There are many reasons why the recent spate of domestic legislation in Israel -- regarding non-governmental organizations, the media, Israel as a Jewish State, the Supreme Court -- is disturbing.
In many of these cases, the Knesset is addressing real and challenging problems. But it is doing so in the wrong way.
The truth is that a number of foreign governments and non-governmental organizations have been funding activities in Israel that go beyond representing a diversity of viewpoints about Israel's political and security situation.
The truth is that it is important that the Palestinians and the Arab world finally acknowledge Israel's right to exist as the Jewish State.
The truth is that there is a perception that the media seems to be tilted to the left in Israel, as in so many other countries.
The truth is the Supreme Court may have rushed too hastily to assert a stronger position in Israel's political system, frightening many on the right.
All of these matters are legitimate subjects for public debate.
When, however, laws are passed that stifle free expression, seek to undermine the independence of the judiciary and, in the name of defending a Jewish state, seek to undermine the rights of Arabs and other minorities, then the very democratic character of the state is being eroded.
This is bad for Israel internally. The modern state of Israel was founded on the principles of democracy and pluralism. Moreover, on a practical level, democracy has been the glue holding together a disparate community.
And it will hurt Israel externally, particularly at a time when delegitimization campaigns are rampant and when so much of the international community sees Israel as blocking peace efforts. Israeli democracy and the perception of Israel as defending democratic values are crucial to Israel's good name.
Most significantly, the efforts by some on the right to paint these laws as consistent with Likud ideology are egregiously off the mark. Indeed, those who initiate these laws are doing great damage to the nationalist cause they espouse.
A little history is in order. When Ze'ev Jabotinsky, and then Menachem Begin created and built Revisionist Zionism, they were often accused by the Zionist establishment as not only being extreme nationalists but of being anti-democratic. Some suggested they were Zionist "fascists" in the making. Indeed, when Begin was elected prime minister in 1977, there were those on the left who implied that Israeli democracy was at risk.
Nothing, of course, could be further from the truth. The very fact that Likud came to power after 30 years of Labor's dominance of the Israeli political system was a sign of Israel's democracy strengthening and maturing. Whatever one thought about their broader nationalist views, and clearly, the arguments about territory continue to this day, the charge that the Revisionists, and later the Likud leadership, were anti-democratic was inaccurate and insidious. Prime Minister Begin, consistent with the views of his mentor Jabotinsky, did everything to strengthen democratic values, free speech, free courts and free expression.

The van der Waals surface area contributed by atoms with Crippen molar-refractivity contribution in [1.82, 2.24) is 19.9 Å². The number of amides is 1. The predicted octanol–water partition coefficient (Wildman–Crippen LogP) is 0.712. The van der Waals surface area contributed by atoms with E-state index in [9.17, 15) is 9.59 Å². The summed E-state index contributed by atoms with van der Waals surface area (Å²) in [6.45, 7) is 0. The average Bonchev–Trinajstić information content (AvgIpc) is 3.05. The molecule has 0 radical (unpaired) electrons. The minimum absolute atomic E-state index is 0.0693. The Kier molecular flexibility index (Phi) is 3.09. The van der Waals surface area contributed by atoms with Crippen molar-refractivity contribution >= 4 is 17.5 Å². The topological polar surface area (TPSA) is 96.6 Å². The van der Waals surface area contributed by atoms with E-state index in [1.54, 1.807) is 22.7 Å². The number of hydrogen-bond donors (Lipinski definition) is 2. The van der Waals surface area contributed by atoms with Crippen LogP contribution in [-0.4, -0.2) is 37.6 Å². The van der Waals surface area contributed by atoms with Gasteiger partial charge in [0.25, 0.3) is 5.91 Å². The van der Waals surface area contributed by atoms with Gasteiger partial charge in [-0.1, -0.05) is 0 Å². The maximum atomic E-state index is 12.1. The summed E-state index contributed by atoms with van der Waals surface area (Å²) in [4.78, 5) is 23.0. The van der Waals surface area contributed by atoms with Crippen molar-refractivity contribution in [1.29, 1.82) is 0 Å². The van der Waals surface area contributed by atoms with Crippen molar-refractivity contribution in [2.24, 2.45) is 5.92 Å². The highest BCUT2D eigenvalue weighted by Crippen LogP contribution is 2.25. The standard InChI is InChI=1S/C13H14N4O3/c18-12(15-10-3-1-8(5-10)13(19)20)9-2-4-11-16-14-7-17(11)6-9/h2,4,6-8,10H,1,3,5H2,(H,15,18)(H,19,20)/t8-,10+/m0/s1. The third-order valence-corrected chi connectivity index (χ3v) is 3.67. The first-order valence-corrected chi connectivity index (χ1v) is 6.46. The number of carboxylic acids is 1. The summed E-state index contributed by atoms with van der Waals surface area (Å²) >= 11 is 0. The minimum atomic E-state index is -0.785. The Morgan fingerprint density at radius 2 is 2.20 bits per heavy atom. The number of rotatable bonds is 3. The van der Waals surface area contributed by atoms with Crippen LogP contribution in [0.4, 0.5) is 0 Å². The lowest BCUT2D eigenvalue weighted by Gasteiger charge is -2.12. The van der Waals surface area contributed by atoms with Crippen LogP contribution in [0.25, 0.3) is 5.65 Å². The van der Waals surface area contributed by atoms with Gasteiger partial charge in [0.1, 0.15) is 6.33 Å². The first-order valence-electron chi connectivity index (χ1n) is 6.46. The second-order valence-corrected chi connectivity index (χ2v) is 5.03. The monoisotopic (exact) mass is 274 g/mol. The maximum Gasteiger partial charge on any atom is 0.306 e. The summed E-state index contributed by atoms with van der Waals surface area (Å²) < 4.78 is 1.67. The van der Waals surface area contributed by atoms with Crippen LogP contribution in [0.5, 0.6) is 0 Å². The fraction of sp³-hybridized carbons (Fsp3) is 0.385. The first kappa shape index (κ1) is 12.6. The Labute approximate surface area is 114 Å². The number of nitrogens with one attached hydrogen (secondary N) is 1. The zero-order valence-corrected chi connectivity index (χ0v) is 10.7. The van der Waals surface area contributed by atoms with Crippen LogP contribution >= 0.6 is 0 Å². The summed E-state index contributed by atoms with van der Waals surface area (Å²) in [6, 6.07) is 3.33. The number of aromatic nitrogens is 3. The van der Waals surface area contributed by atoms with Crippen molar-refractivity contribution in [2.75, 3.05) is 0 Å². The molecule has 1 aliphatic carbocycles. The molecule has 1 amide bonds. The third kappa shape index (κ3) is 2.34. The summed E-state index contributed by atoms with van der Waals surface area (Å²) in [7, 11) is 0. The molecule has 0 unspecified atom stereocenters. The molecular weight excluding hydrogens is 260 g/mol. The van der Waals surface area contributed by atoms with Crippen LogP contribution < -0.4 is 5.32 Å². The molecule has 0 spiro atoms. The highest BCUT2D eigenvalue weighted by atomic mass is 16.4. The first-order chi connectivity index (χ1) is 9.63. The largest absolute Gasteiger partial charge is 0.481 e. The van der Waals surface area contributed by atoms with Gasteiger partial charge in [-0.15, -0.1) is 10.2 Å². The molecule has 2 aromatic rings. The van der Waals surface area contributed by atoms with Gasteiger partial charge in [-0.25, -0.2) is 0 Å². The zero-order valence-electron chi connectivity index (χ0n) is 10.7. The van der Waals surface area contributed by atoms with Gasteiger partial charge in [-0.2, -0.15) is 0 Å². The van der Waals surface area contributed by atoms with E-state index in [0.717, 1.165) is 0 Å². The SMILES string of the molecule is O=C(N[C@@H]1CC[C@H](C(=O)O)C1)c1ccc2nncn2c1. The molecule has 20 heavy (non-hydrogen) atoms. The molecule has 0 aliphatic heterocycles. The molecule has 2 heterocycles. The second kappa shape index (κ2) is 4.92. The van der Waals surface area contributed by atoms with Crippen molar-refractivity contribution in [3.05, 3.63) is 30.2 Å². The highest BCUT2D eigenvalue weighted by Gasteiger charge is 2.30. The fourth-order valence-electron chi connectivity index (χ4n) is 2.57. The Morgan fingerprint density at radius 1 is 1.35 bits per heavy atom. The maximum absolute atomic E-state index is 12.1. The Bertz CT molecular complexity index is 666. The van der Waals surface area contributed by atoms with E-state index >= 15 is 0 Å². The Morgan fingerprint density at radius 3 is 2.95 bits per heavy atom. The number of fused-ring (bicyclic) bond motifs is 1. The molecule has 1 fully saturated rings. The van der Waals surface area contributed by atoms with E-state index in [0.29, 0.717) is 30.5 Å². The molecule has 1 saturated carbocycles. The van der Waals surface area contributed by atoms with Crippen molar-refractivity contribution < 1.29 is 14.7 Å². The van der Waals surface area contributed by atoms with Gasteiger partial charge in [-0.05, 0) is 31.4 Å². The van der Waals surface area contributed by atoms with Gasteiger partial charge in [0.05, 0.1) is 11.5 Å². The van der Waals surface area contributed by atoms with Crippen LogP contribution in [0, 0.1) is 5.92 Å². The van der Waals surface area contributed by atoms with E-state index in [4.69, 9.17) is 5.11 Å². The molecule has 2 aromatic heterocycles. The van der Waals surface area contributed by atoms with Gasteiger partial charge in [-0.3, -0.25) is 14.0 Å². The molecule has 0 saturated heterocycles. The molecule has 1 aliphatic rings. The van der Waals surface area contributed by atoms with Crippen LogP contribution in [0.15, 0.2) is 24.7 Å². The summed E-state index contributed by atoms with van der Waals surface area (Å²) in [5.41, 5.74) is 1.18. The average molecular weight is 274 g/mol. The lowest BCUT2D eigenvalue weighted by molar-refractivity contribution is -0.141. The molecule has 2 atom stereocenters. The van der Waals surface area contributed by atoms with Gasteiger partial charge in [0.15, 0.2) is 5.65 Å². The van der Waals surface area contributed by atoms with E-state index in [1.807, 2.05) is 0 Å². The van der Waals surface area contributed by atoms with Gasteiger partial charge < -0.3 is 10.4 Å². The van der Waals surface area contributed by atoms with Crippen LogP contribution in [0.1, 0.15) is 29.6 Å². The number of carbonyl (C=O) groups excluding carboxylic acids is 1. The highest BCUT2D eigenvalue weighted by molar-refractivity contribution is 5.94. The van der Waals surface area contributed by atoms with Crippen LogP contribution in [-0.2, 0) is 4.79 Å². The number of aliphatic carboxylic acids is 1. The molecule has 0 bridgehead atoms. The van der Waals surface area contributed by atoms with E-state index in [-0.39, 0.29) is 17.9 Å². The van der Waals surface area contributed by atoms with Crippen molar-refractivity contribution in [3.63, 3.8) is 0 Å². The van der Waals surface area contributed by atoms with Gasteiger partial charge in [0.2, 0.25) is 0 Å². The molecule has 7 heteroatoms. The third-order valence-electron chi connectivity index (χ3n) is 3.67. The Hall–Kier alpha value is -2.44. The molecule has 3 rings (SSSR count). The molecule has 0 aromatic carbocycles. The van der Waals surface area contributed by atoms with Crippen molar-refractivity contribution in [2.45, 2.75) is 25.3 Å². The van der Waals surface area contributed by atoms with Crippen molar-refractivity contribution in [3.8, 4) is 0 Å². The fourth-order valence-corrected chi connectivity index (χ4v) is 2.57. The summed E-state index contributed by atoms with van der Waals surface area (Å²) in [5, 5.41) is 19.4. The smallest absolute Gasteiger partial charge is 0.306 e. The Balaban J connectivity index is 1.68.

For decades, Likud, representing the mainstream right, has been a living example that nationalism and democracy can co-exist in a healthy and harmonious relationship. Indeed, as strong defenders of Israel's democratic values, the right was more able to make its case for nationalist foreign policies. Whether one agreed with them or not, the case could not be made that they were undermining democracy at home at the same time. While the left may have claimed that nationalism and anti-democracy were linked, they had no basis for that assertion.
Now the introduction of a series of laws that in their totality have the feel of restricting democratic values is making the early politicized criticisms of the left seem relevant.
Much of the legislation is being introduced by Yisrael Beiteinu, but the fact is that these bills could not progress without the approval, tacit or otherwise, of Likud. In doing so, they are potentially tainting legitimate expressions of hawkish security policies.
There are so many reasons why this movement should be resisted. Likud members and cabinet ministers Benny Begin and Dan Meridor, and at times opposition leader Tzipi Livni -- heirs to the Revisionist tradition -- have made it clear that these laws violate the democratic principles that underlay Revisionism.
It is clear that people on the left will oppose such legislation. What really ought to happen, however, is that more leaders from Israel rightist camps should be standing up against efforts to undermine Israel's judicial, press and speech freedoms. They must assert that not only is democracy an essential component of Israel's very being and a potent constructive force throughout Israel's history, but that the defense of Israel's vibrant democratic traditions are a core value for those on the political right.